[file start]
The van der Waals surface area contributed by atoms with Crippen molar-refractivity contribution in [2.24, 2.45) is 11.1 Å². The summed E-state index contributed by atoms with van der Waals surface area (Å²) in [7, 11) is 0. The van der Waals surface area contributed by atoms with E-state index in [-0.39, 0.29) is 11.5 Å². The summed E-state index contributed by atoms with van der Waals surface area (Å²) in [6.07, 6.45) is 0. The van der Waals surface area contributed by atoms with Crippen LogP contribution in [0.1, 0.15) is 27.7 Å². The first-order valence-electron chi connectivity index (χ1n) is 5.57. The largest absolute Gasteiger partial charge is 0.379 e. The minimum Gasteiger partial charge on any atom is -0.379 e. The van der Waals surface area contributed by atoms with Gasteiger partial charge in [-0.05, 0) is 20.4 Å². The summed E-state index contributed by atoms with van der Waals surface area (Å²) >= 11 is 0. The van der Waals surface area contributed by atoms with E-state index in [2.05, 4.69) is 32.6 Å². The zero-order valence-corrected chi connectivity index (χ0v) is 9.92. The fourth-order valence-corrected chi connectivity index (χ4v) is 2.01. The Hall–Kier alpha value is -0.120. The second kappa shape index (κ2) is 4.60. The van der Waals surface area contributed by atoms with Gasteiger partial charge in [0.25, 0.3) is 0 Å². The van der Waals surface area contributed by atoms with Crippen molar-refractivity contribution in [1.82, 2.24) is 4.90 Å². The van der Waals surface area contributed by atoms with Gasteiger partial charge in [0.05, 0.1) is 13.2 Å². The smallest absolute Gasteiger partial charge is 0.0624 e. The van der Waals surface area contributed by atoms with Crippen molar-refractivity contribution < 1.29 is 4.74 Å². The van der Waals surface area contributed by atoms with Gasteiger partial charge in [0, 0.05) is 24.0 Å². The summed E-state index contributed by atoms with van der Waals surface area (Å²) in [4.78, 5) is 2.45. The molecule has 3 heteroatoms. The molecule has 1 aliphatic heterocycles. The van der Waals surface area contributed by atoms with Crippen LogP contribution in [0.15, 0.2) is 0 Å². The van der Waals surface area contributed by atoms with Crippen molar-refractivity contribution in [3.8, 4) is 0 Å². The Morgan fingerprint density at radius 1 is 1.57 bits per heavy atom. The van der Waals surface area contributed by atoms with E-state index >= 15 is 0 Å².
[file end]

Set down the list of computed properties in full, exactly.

The van der Waals surface area contributed by atoms with Crippen molar-refractivity contribution in [2.24, 2.45) is 11.1 Å². The summed E-state index contributed by atoms with van der Waals surface area (Å²) in [7, 11) is 0. The van der Waals surface area contributed by atoms with E-state index in [-0.39, 0.29) is 11.5 Å². The summed E-state index contributed by atoms with van der Waals surface area (Å²) in [6.07, 6.45) is 0. The van der Waals surface area contributed by atoms with Crippen LogP contribution in [0.1, 0.15) is 27.7 Å². The first-order valence-electron chi connectivity index (χ1n) is 5.57. The largest absolute Gasteiger partial charge is 0.379 e. The minimum Gasteiger partial charge on any atom is -0.379 e. The van der Waals surface area contributed by atoms with Gasteiger partial charge in [-0.05, 0) is 20.4 Å². The summed E-state index contributed by atoms with van der Waals surface area (Å²) >= 11 is 0. The van der Waals surface area contributed by atoms with E-state index in [2.05, 4.69) is 32.6 Å². The zero-order valence-corrected chi connectivity index (χ0v) is 9.92. The fourth-order valence-corrected chi connectivity index (χ4v) is 2.01. The Hall–Kier alpha value is -0.120. The second kappa shape index (κ2) is 4.60. The van der Waals surface area contributed by atoms with Gasteiger partial charge in [0.25, 0.3) is 0 Å². The van der Waals surface area contributed by atoms with Crippen molar-refractivity contribution in [1.82, 2.24) is 4.90 Å². The van der Waals surface area contributed by atoms with Gasteiger partial charge in [0.05, 0.1) is 13.2 Å². The smallest absolute Gasteiger partial charge is 0.0624 e. The van der Waals surface area contributed by atoms with Crippen molar-refractivity contribution < 1.29 is 4.74 Å². The van der Waals surface area contributed by atoms with Gasteiger partial charge in [0, 0.05) is 24.0 Å². The summed E-state index contributed by atoms with van der Waals surface area (Å²) in [4.78, 5) is 2.45. The molecule has 3 heteroatoms. The molecule has 1 aliphatic heterocycles. The van der Waals surface area contributed by atoms with Crippen LogP contribution in [0.15, 0.2) is 0 Å². The van der Waals surface area contributed by atoms with Crippen molar-refractivity contribution in [3.8, 4) is 0 Å². The Morgan fingerprint density at radius 1 is 1.57 bits per heavy atom. The van der Waals surface area contributed by atoms with E-state index >= 15 is 0 Å².